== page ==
Why I Absolutely Love One of the Most Despised Sectors Around

 | Feb 01, 2018 | 3:36 PM EST
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It's almost a point of pride among contrarians to note that the group in which they are invested is "the most hated" in the stock market. The genesis of my idea to buy my top-performing Real Money Best Idea -- the Series G Preferreds of Navios Maritime (NM-G) -- was a turn in sentiment on dry-bulk shipping stocks in early 2016 the likes I had not seen since the summer of 2008.

To state that dry-bulk stocks were hated by the market in January 2016 is an understatement, and in the case of Navios, the bond market was pricing its fixed-income securities (like NM-G) as if bankruptcy was an imminent possibility. Well, the markets were wrong and that was a huge win for my firm, Portfolio Guru, LLC, and my clients.

Fast forward two years and as we are entering the fifth quarter of the Trump Jump I have been looking for hated groups to try and find another NM-G for my clients. Exploration and production companies (E&Ps) are certainly in that bucket, and I was doing some work this week on names like Range Resources (RRC) and Southwestern Energy (SWN) that convinced me that natural gas E&Ps are actually more hated than oil E&Ps.

Sentiment on the price of natural gas can change in minutes, but the natgas E&P group is full of stocks hitting 52-week lows. While I certainly think that natgas E&P stocks are good long-term buys here, I am not seeing the pure, unadulterated hatred that I saw with Navios in January 2016.

So, to find an even more unloved group than natgas E&Ps, I went back to the well once again. Yes, there are shipping stocks that have been completely bombed out in the past few weeks, although this time it is a different subsector than dry bulk.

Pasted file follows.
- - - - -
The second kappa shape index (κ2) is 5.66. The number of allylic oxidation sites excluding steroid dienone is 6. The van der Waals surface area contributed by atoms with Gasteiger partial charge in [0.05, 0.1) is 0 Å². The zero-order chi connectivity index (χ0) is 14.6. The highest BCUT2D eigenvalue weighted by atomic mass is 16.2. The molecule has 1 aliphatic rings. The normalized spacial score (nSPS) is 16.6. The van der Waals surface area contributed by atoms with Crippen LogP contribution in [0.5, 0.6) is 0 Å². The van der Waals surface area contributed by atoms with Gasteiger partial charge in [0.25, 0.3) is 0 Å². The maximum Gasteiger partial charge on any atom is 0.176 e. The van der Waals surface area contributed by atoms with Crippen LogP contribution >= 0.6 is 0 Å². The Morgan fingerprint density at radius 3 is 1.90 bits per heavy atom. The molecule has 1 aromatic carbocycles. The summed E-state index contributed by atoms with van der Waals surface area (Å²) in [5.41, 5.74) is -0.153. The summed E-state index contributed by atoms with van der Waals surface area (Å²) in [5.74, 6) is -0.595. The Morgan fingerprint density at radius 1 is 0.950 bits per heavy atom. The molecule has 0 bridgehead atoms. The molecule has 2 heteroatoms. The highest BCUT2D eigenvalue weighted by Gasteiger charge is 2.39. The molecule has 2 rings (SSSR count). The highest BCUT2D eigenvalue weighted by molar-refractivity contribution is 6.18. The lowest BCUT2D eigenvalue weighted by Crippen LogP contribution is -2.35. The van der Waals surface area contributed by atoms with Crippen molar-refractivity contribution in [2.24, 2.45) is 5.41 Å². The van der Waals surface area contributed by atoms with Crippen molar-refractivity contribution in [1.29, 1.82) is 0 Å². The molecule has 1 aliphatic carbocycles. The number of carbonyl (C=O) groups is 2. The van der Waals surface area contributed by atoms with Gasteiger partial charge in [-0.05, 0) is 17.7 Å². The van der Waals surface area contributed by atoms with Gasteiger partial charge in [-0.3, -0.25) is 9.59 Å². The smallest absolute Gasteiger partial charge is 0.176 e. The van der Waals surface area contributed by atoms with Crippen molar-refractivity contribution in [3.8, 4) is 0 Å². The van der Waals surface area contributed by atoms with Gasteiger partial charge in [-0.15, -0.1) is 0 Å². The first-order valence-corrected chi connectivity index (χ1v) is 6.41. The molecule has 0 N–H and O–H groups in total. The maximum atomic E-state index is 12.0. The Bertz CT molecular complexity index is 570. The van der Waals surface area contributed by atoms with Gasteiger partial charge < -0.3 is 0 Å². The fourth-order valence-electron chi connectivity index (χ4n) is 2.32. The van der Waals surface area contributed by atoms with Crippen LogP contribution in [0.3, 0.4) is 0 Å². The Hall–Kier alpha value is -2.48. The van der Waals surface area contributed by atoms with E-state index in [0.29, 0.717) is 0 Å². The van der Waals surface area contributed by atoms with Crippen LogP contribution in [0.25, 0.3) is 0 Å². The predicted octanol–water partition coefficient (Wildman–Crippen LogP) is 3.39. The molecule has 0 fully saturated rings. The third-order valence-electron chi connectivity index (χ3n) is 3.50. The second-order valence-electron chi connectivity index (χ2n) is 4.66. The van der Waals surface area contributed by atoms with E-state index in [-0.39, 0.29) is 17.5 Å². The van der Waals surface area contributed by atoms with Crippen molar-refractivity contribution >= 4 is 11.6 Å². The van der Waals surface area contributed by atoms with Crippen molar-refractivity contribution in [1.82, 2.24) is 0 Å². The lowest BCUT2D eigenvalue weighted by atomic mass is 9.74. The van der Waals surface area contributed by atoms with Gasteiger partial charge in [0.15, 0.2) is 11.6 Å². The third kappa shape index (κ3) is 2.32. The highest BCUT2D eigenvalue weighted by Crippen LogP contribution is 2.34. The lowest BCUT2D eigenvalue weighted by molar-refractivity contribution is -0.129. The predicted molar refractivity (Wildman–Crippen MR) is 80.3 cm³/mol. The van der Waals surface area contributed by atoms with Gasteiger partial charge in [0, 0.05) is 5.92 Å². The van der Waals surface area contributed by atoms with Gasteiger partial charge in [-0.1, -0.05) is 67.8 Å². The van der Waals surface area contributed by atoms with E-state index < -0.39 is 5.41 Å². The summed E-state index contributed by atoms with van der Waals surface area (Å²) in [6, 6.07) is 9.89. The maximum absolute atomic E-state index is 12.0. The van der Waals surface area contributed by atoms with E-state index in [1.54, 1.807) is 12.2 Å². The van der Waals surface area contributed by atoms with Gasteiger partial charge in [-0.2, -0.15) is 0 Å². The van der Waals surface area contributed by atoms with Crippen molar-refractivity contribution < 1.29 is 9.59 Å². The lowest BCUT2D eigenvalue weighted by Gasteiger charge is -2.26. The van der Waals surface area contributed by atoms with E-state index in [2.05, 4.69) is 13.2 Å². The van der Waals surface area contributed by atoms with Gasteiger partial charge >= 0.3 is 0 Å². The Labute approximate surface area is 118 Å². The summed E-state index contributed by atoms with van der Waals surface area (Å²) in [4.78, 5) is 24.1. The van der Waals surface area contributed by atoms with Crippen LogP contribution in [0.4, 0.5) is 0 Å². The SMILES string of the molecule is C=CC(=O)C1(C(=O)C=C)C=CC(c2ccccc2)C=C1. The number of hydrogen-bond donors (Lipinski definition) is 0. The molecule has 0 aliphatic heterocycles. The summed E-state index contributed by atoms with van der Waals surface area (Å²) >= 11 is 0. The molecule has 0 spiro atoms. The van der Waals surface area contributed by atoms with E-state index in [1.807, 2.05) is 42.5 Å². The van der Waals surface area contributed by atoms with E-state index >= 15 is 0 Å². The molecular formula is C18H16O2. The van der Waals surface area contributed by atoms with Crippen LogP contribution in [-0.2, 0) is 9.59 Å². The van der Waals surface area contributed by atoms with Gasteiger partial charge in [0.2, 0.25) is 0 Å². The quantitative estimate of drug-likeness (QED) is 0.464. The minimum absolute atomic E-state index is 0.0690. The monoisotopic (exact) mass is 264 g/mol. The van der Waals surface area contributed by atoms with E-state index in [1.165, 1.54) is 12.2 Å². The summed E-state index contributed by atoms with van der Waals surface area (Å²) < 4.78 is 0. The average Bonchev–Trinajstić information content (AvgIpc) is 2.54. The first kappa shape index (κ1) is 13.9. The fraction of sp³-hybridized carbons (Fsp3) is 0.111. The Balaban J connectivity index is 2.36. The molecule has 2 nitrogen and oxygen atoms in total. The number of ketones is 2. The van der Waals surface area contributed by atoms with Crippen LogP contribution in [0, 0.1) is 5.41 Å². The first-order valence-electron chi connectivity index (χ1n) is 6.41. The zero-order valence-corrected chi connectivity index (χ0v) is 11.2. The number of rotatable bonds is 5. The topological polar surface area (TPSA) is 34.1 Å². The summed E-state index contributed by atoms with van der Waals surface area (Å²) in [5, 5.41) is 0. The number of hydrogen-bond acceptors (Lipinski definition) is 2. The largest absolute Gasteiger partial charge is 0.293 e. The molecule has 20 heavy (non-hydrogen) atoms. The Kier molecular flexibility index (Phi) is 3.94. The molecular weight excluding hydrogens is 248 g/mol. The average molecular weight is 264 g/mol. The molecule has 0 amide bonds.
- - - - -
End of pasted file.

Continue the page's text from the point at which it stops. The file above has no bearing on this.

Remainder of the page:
Oil tanker stocks have just been absolutely creamed in the past two weeks, and if you were busy watching Amazon (AMZN) and Facebook (FB) instead, you missed the carnage. Good thing, actually. The table below shows the two-week performance data for a select group of tanker shipping companies and don't read any further if you are squeamish.

What's causing the share price declines among the tanker shipping stocks? Well, these are commodity shippers, and shipping rates have dropped sharply.

According to Platts, a journey from the Persian Gulf for a Very Large Crude Carrier (VLCC) that was measured in November at an index value of 70 is now being priced at an index value below 40. The real pressure on the stocks has come, though, as those indicative VLCC rates jumped in January from an index value of 40 to 50 only to begin a decline mid-month back to the 40 level.

That's what has spooked the stock markets and killed the tanker shipping stocks. The normal seasonal pop in VLCC rates caused by increased winter fuel demand in the Northern Hemisphere just didn't happen this year, and any hope for a January catch-up was quashed by mid-month.

Demand statistics themselves are strong, and U.S. oil inventories are lower than they have been in years, but that doesn't necessarily translate to greater demand for a ship full of crude that is the length of five football fields.

The main culprit behind the recent fall in VLCC rates has been a surplus of ships waiting to load cargoes in the Persian Gulf. If you didn't believe that OPEC's cartel-wide production cuts were holding, the surfeit of VLCCs in the Gulf are evidence that they are. Chinese oil imports rose 10.1% in 2017, and while a dip in December added fuel to the dumpster fire that enveloped the tanker shipping industry, I believe we will see a similar increase in Chinese oil imports in 2018.

So, the possibility for geometric returns based on reversion to mean for VLCC rates is there. Next time I'll go through the individual names and identify which ones are most deserving of a near-term stock price bounce.

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